Bottom Line: Although the Philippine army managed to suppress an ISIS-affiliated rebellion in the country’s southern island of Mindanao last summer, ISIS fighters fleeing Syria and Iraq continue to trickle into the country and pose a growing jihadist threat throughout Southeast Asia. The U.S. and the Philippines have further bolstered their defense cooperation in light of these developments, yet the Philippines’ disparate geography, combined with the central government’s failure to provide key services to remote areas of the country, has permitted jihadists to mark the Philippines as a long-term launching pad for their operations across the region.
Background: Last May, Philippine forces encountered an unprecedented jihadist uprising as hardcore ISIS fighters managed to seize the city of Marawi located in the southern island of Mindanao for a five-month period.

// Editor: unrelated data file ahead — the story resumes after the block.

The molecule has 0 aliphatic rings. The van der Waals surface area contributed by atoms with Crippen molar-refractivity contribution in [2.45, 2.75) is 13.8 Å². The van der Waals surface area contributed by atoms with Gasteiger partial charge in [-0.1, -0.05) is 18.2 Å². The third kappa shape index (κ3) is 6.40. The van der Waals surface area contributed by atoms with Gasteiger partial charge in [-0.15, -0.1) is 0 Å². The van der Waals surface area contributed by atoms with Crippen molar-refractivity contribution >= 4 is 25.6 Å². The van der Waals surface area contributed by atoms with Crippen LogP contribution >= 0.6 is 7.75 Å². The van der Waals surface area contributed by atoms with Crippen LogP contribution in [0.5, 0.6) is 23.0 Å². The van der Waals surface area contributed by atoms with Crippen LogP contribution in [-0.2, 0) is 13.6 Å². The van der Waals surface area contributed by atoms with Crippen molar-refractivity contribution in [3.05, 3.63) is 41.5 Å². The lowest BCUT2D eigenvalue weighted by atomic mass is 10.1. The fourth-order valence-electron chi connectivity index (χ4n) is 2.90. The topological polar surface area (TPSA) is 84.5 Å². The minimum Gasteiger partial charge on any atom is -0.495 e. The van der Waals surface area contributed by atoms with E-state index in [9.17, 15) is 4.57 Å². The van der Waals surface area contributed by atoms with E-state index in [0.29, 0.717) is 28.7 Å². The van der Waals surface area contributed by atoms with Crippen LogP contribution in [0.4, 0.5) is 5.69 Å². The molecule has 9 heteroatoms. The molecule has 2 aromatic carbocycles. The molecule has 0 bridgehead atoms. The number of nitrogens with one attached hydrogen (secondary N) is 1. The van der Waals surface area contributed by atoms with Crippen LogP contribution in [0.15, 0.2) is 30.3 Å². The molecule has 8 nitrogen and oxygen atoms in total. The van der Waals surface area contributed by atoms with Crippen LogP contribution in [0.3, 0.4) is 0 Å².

- The battle for Marawi began after Philippine forces raided the house of Isnilon Hapilon, the head of a terrorist organization known as the Abu Sayyaf, which had pledged allegiance to ISIS leader Abu Bakr al-Baghdadi in July 2014. However, the Philippine army encountered fiercer-than-expected resistance as Hapilon’s supporters, aligned with another pro-ISIS brigade called the Maute Group, managed to overrun the city and free prisoners from local jails.